Data Science Bootstrap
$4.99
Minimum price
$14.99
Suggested price

Data Science Bootstrap

A practical guide to getting organized for your best data science work

About the Book

Hey there, data scientist! Have you found yourself struggling with your compute environment, such as package conflicts, this cryptic term called "environment variables", this weird concept called "containers", and technology terms that feel like an entire stack of things to learn? How about being lost amongst your multitude of projects, and not being able to get organized? This book, a linearized form of my freely available knowledge base, will give you a concise and practical guide to getting up-to-speed and organized, to help you do your best data science work.

The content in this book has been battle-tested since 2013 when I first switched over from bench science to computational science. You'll benefit from my distilled experience, where I learned all the hard lessons that come from not applying "best data science practices" to my projects, so you can avoid the same mistakes. You'll also benefit from the countless number of times I have guided newcomer colleagues and data practitioners to data science on getting their systems set up. You'll see the backing philosophies, the "whys" that explain why we ought to do certain things a certain way, as well as manifestations of those "whys".

End the struggle with getting your computer to do what you want. Gain full control over it instead. Come and learn how!

About the Author

Eric Ma
Eric Ma

Eric is a data scientist at the Novartis Institutes for Biomedical Research. There, he conducts biomedical data science research, with a focus on using Bayesian statistical methods in the service of making medicines for patients. Prior to Novartis, he was an Insight Health Data Fellow in the summer of 2017, and defended his doctoral thesis in the Department of Biological Engineering at MIT in the spring of 2017.

Eric is also an open source software developer, and has led the development of pyjanitor, a clean API for cleaning data in Python, and nxviz, a visualization package for NetworkX. In addition, he gives back to the open source community through code contributions to multiple projects.

His personal life motto is found in the Gospel of Luke 12:48.

Table of Contents

  • Get bootstrapped on your data science projects
    • Why this knowledge base exists
    • Where I think you, the reader, are coming from
    • Things you’ll learn
    • Apply these ideas just-in-time
    • Ways to support the project
  • The philosophies that ground the bootstrap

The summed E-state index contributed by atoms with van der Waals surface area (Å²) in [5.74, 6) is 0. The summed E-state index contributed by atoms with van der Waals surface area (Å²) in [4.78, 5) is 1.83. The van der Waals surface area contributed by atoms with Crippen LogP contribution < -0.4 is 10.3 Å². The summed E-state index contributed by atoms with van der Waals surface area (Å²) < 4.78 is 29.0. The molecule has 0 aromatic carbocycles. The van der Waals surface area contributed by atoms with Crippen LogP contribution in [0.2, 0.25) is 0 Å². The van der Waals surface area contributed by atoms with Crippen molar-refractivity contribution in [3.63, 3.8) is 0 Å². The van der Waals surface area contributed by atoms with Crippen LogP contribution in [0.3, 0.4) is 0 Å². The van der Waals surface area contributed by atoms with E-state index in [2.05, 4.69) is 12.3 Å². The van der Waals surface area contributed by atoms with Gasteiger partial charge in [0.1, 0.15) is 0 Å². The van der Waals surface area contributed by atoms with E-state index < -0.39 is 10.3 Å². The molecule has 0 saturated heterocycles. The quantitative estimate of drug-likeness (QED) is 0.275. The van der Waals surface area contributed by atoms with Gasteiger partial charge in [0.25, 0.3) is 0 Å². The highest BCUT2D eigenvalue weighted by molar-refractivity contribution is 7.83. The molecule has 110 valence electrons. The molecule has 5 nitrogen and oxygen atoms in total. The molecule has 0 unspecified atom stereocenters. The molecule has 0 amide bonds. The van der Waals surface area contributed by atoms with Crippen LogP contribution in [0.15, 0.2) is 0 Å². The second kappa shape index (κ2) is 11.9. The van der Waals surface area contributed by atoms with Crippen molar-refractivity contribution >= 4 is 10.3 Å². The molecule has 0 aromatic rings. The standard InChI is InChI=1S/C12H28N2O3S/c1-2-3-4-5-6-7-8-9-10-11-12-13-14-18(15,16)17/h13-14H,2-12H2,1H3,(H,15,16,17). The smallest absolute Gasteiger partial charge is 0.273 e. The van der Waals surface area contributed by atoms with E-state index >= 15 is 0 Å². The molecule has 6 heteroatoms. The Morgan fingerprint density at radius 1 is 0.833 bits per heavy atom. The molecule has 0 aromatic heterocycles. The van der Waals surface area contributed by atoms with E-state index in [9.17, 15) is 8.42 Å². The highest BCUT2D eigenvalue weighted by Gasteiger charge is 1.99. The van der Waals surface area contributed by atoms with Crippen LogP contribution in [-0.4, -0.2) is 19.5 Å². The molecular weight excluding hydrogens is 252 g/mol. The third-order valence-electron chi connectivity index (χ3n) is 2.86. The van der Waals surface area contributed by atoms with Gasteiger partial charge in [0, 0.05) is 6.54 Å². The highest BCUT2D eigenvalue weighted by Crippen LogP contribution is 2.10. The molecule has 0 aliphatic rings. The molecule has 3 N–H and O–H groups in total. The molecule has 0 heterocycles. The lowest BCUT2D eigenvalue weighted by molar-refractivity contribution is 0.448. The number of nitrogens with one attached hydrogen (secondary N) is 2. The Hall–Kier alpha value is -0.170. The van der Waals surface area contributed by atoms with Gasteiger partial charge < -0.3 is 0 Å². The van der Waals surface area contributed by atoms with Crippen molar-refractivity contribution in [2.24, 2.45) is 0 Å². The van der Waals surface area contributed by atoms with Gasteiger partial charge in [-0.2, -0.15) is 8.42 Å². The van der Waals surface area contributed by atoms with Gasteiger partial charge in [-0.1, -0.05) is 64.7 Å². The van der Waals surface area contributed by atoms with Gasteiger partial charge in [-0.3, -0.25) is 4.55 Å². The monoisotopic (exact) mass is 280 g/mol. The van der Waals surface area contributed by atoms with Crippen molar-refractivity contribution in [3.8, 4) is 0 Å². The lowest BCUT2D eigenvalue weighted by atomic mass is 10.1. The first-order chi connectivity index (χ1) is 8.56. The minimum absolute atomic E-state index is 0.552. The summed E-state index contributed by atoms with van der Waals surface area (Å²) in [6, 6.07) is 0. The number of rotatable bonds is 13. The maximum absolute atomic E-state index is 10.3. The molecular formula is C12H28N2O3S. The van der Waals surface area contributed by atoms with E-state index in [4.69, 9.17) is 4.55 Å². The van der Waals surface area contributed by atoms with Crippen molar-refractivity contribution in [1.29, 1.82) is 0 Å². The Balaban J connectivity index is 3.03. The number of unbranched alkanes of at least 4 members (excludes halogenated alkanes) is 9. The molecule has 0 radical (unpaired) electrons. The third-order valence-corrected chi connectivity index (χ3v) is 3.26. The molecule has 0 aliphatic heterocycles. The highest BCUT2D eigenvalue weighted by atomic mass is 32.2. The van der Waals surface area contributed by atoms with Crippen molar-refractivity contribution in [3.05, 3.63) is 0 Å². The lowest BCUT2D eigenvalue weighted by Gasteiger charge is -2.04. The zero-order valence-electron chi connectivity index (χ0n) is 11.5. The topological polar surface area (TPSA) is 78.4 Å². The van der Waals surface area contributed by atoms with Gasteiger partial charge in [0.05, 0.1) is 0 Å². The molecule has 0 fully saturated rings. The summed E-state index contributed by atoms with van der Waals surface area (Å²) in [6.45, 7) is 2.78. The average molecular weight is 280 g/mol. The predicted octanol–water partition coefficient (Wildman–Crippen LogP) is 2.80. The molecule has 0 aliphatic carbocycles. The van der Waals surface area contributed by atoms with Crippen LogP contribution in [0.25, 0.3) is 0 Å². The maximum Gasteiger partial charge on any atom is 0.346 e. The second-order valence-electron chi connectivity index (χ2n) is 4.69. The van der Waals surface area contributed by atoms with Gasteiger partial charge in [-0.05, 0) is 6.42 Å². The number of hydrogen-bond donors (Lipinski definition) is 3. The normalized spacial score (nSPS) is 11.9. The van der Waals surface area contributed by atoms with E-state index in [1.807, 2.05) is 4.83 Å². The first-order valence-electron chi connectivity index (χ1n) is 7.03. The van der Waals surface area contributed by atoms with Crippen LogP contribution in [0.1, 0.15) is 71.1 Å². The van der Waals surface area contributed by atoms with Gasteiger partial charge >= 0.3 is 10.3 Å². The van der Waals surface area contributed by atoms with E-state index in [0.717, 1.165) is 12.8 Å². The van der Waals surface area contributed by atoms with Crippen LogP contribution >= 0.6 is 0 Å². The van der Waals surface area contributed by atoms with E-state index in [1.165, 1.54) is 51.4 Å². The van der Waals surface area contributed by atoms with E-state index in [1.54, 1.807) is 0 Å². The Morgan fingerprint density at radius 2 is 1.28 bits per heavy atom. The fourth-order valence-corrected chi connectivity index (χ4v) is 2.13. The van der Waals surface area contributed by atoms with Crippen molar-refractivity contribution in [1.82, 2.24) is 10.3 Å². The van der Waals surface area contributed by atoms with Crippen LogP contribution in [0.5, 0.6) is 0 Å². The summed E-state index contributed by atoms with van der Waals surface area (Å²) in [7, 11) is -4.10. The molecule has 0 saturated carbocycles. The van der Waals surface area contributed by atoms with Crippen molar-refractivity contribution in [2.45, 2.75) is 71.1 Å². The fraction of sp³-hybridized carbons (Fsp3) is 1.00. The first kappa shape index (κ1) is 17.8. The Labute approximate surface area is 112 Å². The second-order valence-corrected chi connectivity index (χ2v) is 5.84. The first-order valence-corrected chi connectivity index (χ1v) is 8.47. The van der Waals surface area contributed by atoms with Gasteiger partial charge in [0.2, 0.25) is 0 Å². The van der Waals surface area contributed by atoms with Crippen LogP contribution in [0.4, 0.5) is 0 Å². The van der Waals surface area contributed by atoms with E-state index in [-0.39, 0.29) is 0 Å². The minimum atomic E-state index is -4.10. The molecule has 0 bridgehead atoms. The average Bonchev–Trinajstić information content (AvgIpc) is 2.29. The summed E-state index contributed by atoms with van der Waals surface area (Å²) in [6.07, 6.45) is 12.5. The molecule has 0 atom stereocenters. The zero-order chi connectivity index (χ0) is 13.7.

• Data scientists should strive to know every last detail about their compute stack
  • There should be one, and preferably only one, obvious source of truth for things
  • Eliminate drudgery by investing in automation
  • Organize your projects by leveraging categories
  • Configure your machine
    • Initial setup
    • Getting Anaconda Python installed
    • Master the shell
    • Further configuration
  • Install homebrew on your machine
    • Why install Homebrew?
    • How do we install Homebrew?
    • Once you’re done…
    • What about Linux machines?
  • Install a suite of really cool utilities on your machine using homebrew
    • What utilities are recommended?
    • Install these really cool utilities
    • See also
  • Install Anaconda on your machine
    • What is anaconda
    • Why use anaconda?
    • How to get anaconda?
    • Next steps
    • Level-up your conda skills
  • Configure your conda installation
    • Why you would want to configure your conda installation
    • How to configure your condarc
    • Other conda-related pages to look at
  • Bootstrap your base conda environment
    • Why would you want to install some packages in your base conda environment
    • How to bootstrap your base conda environment
  • Take full control of your shell environment variables
    • Why control your environment variables
    • How do I control my environment variables
  • Create shell command aliases for your commonly used commands
    • Why create shell aliases
    • How do I create aliases?
    • Where do I store these aliases?
    • What are some aliases that could be useful?
  • Install zsh and oh-my-zsh for shell hacks
    • Why install zsh
    • How do I install zsh and oh-my-zsh
  • Leverage dotfiles to get your machine configured quickly
    • Why create a dotfiles repository